Opinion
Europe’s ungainly banking revolution
Publish Date: Feb 11, 2014
newvision
  • mail
  • img

By Daniel Gros

LATE last year, eurozone finance ministers reached a compromise on the basic elements of the Single Resolution Mechanism (SRM) – that is, how to deal with banks in difficulty. It looks ugly, but it also appears likely to work.

The main ingredient of the compromise is to use, at least initially, separate national funds in case a bank needs to be saved, while also creating a common Single Resolution Fund (SRF) of up to €55 billion ($75 billion) over the next ten years, which is to be financed by contributions from the banks themselves.

The entire SRM would be run by a collection of national supervisors and representatives from the European Central Bank and the European Commission.

The defects of this compromise are apparent. For starters, the SRM will not, at least at the beginning, be a “single” mechanism at all. National funds – and thus national authorities – will continue to be responsible for “their” banks’ problems, with the SRF’s contribution to any rescue operation rising only gradually.

It will be at least a decade from now – roughly the year 2025 – before the SRM is really “single,” with the use of separate national funds ending.

That is, of course, a long transition period. But, because the ECB is in the process of conducting an asset-quality review of bank balance sheets, there is little danger that too many skeletons will remain in banks’ closets.

Moreover, after five years (by 2020), the SRF could already have close to €30 billion ($40 billion) available, more than most national funds, thus providing an important backstop should any national fund be insufficient.

To be sure, it is not ideal that the SRM will cover only those banks – around 120 in total – that will come under the ECB’s direct supervision at the end of this year. But this makes sense at the beginning, when the ECB will have its hands full getting a grip on the banks under its direct control (which, in any case, constitute about four-fifths of the eurozone’s banking system).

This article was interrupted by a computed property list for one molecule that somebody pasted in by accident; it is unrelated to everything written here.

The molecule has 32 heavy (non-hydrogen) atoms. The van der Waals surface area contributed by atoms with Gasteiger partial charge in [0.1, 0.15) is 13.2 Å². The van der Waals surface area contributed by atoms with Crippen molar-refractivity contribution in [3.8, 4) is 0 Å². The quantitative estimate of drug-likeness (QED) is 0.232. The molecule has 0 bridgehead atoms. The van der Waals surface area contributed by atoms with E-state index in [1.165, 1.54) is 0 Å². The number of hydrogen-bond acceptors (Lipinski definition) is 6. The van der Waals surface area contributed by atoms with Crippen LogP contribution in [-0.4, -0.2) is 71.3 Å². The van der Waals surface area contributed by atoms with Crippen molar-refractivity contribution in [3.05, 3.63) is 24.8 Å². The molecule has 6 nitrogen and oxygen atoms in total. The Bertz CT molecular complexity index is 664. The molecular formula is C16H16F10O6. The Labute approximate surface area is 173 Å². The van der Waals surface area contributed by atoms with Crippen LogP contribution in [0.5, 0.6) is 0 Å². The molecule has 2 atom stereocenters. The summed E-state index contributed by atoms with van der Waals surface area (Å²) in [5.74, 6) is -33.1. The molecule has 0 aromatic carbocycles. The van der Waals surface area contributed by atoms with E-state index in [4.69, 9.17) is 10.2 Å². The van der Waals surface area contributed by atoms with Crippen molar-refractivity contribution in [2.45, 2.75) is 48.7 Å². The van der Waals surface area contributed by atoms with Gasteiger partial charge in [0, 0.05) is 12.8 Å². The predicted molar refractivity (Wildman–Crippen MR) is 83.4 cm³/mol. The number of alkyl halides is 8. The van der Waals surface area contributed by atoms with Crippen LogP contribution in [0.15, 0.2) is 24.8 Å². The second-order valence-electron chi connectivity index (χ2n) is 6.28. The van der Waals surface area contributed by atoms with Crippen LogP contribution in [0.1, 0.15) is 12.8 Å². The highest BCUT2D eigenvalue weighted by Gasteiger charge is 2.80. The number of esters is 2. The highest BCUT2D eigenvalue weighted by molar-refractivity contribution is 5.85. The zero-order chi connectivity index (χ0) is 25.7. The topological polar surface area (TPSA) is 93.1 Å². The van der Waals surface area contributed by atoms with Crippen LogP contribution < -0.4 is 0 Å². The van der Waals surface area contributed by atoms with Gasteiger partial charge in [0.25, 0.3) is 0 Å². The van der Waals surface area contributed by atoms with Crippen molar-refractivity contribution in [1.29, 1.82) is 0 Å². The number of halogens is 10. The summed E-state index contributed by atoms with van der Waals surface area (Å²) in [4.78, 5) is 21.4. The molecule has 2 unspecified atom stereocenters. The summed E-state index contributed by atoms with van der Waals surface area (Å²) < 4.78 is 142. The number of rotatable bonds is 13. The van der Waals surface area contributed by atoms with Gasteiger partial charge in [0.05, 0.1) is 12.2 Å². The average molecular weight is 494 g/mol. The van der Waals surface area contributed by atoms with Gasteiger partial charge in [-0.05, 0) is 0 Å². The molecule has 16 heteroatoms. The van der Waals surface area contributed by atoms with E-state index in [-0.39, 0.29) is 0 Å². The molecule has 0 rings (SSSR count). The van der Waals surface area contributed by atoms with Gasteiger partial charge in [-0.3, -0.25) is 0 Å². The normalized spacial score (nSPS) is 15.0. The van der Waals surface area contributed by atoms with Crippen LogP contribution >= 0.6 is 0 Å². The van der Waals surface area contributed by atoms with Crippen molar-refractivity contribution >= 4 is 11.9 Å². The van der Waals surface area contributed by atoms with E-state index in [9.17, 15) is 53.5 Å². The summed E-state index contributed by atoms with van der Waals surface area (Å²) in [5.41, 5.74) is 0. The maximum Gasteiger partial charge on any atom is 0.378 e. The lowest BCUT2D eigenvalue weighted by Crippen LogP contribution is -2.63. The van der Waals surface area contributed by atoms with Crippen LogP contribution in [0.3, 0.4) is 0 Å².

Theoretically, the ECB is also the indirect supervisor of all of the thousand or so smaller banks in the eurozone, but it will take some time before this becomes effective.

Another inelegant part of the proposed arrangement is that the SRF will not be part of the EU machinery; instead, it will be established by an intergovernmental treaty (now being rapidly negotiated among eurozone member countries). But this intergovernmental agreement is likely to be only a transitory solution.

There have been other cases of major initiatives that started outside the legal framework set by the EU treaties, but that were later incorporated into the acquis communautaire (the body of EU law), thus bringing them under the control of the Commission and the Parliament. This is what happened to the Schengen free-travel area, for example. The same is likely to happen with the SRF.

The incredibly complicated decision-making process that has been proposed for the SRM, which, on paper at least, would involve more than 100 individual officials and many committees, is also unlikely to represent a real obstacle, as bank restructuring usually has to happen in a matter of days, typically over a weekend.

The few who know the details of a particular case will make the key decisions, while the rest, with little knowledge of (or stake in) the matter, will be politely asked to go along. When the SRM and the SRF are brought back into the EU system, the decision-making mechanism will need to be revisited.